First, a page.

Myths of origins have a function, that of explaining the world. Historical facts, on the other hand, can virtually disappear from our consciousness if we do not insert them into narratives that imbue them with meaning. At the end of the Seventeenth Century, Johannes Buno became one of the last instigators of the Ars Memoriae with the invention of a true method to remember things easily. This method was based on the construction of mnemotechnical images, diagrams that displayed historical events distributed strategically and resulting, at the end, in allegorical figures. Buno, for instance, pictured the Fifth Century as a winged dragon on which a number of events were placed in order on different parts of its body, or drew the Sixth Century in the shape of a strange bear.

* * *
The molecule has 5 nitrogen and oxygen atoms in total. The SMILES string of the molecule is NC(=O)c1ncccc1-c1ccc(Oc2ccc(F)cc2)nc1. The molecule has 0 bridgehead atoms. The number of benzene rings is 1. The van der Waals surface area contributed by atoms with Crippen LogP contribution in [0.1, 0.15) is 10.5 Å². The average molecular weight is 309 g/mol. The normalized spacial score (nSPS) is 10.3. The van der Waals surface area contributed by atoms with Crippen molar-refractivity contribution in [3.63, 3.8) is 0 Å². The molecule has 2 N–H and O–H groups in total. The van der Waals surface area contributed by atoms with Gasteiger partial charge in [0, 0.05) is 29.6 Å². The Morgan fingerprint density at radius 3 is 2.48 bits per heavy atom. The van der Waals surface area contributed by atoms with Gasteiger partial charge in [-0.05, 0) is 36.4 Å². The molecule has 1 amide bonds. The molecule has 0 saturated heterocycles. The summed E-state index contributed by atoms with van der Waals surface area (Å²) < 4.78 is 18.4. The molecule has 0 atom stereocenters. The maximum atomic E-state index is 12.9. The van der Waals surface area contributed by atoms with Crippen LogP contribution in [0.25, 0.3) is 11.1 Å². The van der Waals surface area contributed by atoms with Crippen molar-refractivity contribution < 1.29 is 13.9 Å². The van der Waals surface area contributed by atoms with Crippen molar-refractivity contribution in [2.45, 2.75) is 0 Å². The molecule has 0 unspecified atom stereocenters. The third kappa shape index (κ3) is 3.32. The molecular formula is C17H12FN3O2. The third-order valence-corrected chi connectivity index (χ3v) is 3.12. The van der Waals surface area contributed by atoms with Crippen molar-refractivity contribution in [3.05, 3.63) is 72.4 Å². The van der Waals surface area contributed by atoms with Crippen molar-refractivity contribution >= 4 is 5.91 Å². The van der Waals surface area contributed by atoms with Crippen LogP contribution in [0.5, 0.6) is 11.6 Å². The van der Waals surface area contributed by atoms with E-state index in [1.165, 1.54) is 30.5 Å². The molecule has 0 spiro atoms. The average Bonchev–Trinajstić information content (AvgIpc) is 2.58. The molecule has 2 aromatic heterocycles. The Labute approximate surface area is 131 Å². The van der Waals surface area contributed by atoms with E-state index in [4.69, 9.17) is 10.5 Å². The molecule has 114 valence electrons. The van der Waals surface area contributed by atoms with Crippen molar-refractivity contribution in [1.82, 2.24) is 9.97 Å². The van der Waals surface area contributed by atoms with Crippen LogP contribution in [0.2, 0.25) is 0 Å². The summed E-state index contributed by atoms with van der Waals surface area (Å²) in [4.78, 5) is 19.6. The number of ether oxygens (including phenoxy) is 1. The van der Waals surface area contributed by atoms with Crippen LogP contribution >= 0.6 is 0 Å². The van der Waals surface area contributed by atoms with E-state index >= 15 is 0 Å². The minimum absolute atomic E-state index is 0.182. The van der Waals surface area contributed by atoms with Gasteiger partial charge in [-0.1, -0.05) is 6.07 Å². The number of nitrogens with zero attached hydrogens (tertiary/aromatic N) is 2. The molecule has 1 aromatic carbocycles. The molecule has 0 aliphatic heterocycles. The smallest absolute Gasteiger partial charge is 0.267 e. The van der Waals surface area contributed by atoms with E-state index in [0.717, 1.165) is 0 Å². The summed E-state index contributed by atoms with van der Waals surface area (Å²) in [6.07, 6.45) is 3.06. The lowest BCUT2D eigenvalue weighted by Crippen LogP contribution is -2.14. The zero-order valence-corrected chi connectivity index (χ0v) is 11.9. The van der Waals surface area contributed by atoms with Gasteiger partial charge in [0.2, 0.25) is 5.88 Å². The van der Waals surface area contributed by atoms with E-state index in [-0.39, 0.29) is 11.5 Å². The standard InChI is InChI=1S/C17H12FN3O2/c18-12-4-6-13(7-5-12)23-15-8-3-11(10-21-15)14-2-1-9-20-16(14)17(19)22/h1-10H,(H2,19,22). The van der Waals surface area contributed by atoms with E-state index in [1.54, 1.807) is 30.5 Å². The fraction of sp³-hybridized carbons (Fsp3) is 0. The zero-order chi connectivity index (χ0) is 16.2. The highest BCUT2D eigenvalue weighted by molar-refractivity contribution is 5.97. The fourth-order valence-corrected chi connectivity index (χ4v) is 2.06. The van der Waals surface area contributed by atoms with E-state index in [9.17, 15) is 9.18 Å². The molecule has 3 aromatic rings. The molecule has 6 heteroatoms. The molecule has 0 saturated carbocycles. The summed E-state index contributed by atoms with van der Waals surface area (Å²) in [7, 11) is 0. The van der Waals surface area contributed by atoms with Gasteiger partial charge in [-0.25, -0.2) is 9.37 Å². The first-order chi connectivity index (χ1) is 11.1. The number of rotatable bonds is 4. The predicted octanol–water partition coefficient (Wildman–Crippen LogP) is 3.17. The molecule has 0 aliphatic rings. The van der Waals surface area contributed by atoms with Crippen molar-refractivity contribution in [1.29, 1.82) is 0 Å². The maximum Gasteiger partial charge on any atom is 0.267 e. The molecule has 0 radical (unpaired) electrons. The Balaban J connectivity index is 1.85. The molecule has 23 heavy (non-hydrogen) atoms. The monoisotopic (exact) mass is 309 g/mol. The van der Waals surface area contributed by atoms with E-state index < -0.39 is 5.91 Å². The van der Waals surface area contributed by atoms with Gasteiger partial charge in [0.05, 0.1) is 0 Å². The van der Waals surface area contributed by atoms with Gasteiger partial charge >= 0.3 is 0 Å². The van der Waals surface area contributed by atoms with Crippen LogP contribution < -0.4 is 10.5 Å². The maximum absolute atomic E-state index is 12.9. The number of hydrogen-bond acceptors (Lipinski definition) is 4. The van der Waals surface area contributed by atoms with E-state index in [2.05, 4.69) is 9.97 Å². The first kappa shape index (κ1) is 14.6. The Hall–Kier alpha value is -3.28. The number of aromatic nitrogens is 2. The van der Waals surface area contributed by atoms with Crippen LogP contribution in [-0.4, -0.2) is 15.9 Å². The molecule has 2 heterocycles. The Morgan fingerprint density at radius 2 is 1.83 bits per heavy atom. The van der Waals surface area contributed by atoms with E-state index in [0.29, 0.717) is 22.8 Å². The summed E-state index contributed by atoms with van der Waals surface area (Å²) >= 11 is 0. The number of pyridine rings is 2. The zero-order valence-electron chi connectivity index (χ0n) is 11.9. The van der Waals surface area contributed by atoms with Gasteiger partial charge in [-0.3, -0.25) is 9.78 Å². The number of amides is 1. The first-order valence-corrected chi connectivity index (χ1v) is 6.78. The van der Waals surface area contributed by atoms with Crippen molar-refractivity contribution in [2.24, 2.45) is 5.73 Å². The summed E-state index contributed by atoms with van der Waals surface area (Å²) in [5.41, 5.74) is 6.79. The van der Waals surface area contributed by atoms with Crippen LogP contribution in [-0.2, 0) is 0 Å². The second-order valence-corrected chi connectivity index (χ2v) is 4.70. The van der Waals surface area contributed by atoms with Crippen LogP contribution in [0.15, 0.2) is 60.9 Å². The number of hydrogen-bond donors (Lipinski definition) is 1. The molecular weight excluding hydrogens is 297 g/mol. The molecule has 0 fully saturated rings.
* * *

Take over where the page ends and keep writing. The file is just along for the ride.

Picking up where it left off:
Buno assumes that Montjuïc mountain can be also one of these monstrous animals. During the Twentieth Century, this former quarry became not only a historical arrangement, but also a historiographical one, finding its point of departure in the infrastructures that were built for the 1929 International Exposition in Barcelona. In the underground part of the exhibition that took place at the Palau Nacional, a diorama of the Altamira Cave provided Spain with a mythical past. Interestingly enough, this element has also become the cornerstone of the “intelligence accumulation center”, the result, in the words of Antonio Gagliano, of the transformations the entire mountain has accrued over the years.
Buno is a trip through the nets of History, a trip where facts recover the possibility to flow against well-established narratives. It also allows facts to turn around, and become, now, the elements that illuminate the circumstances that produce all those myths that sustain the understanding of History.